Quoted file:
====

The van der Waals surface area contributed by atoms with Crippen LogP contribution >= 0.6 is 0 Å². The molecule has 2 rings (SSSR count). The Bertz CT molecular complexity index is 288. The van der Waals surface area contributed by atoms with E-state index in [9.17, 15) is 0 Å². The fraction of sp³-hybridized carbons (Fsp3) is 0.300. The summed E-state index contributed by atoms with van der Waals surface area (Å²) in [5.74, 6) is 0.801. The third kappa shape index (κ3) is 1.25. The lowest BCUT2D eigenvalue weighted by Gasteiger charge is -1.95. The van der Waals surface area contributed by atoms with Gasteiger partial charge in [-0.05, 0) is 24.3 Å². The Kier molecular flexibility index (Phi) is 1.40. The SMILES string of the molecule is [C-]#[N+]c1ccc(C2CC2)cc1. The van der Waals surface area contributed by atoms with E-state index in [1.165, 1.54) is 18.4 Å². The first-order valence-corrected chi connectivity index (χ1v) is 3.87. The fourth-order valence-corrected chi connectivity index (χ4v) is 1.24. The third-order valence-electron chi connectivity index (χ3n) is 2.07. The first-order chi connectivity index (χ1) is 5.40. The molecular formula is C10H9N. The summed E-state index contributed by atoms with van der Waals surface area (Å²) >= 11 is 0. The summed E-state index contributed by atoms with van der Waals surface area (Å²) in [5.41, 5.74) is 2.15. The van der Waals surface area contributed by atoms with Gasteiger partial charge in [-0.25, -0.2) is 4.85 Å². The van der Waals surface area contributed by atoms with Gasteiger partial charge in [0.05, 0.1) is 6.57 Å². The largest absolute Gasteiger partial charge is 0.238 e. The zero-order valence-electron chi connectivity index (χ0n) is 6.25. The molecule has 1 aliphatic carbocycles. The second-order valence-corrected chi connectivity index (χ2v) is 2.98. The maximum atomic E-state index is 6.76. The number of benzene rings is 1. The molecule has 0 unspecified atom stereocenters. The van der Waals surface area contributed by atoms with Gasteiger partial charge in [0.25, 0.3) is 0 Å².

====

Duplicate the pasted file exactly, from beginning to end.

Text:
The van der Waals surface area contributed by atoms with Crippen LogP contribution >= 0.6 is 0 Å². The molecule has 2 rings (SSSR count). The Bertz CT molecular complexity index is 288. The van der Waals surface area contributed by atoms with E-state index in [9.17, 15) is 0 Å². The fraction of sp³-hybridized carbons (Fsp3) is 0.300. The summed E-state index contributed by atoms with van der Waals surface area (Å²) in [5.74, 6) is 0.801. The third kappa shape index (κ3) is 1.25. The lowest BCUT2D eigenvalue weighted by Gasteiger charge is -1.95. The van der Waals surface area contributed by atoms with Gasteiger partial charge in [-0.05, 0) is 24.3 Å². The Kier molecular flexibility index (Phi) is 1.40. The SMILES string of the molecule is [C-]#[N+]c1ccc(C2CC2)cc1. The van der Waals surface area contributed by atoms with E-state index in [1.165, 1.54) is 18.4 Å². The first-order valence-corrected chi connectivity index (χ1v) is 3.87. The fourth-order valence-corrected chi connectivity index (χ4v) is 1.24. The third-order valence-electron chi connectivity index (χ3n) is 2.07. The first-order chi connectivity index (χ1) is 5.40. The molecular formula is C10H9N. The summed E-state index contributed by atoms with van der Waals surface area (Å²) >= 11 is 0. The summed E-state index contributed by atoms with van der Waals surface area (Å²) in [5.41, 5.74) is 2.15. The van der Waals surface area contributed by atoms with Gasteiger partial charge in [-0.25, -0.2) is 4.85 Å². The van der Waals surface area contributed by atoms with Gasteiger partial charge in [0.05, 0.1) is 6.57 Å². The largest absolute Gasteiger partial charge is 0.238 e. The zero-order valence-electron chi connectivity index (χ0n) is 6.25. The molecule has 1 aliphatic carbocycles. The second-order valence-corrected chi connectivity index (χ2v) is 2.98. The maximum atomic E-state index is 6.76. The number of benzene rings is 1. The molecule has 0 unspecified atom stereocenters. The van der Waals surface area contributed by atoms with Gasteiger partial charge in [0.25, 0.3) is 0 Å².